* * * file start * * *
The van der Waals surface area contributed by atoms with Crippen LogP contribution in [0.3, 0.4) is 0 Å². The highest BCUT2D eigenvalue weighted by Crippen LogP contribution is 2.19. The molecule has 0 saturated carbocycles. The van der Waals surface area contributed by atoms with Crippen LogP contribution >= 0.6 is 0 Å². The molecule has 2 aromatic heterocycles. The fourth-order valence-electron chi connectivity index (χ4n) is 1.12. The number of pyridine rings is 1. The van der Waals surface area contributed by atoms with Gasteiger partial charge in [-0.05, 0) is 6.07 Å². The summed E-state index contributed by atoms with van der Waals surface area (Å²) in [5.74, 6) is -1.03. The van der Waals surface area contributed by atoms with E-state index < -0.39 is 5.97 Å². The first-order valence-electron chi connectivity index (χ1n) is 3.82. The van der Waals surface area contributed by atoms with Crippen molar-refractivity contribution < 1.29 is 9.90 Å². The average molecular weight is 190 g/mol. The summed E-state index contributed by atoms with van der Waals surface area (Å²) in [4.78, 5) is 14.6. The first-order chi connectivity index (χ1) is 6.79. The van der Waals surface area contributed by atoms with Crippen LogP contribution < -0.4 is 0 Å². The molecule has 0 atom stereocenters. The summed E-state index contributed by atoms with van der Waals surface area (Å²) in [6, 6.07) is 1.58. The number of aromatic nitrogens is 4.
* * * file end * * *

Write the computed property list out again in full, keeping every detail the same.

The van der Waals surface area contributed by atoms with Crippen LogP contribution in [0.3, 0.4) is 0 Å². The highest BCUT2D eigenvalue weighted by Crippen LogP contribution is 2.19. The molecule has 0 saturated carbocycles. The van der Waals surface area contributed by atoms with Crippen LogP contribution >= 0.6 is 0 Å². The molecule has 2 aromatic heterocycles. The fourth-order valence-electron chi connectivity index (χ4n) is 1.12. The number of pyridine rings is 1. The van der Waals surface area contributed by atoms with Gasteiger partial charge in [-0.05, 0) is 6.07 Å². The summed E-state index contributed by atoms with van der Waals surface area (Å²) in [5.74, 6) is -1.03. The van der Waals surface area contributed by atoms with E-state index < -0.39 is 5.97 Å². The first-order valence-electron chi connectivity index (χ1n) is 3.82. The van der Waals surface area contributed by atoms with Crippen molar-refractivity contribution < 1.29 is 9.90 Å². The average molecular weight is 190 g/mol. The summed E-state index contributed by atoms with van der Waals surface area (Å²) in [4.78, 5) is 14.6. The first-order chi connectivity index (χ1) is 6.79. The van der Waals surface area contributed by atoms with Crippen LogP contribution < -0.4 is 0 Å². The molecule has 0 atom stereocenters. The summed E-state index contributed by atoms with van der Waals surface area (Å²) in [6, 6.07) is 1.58. The number of aromatic nitrogens is 4.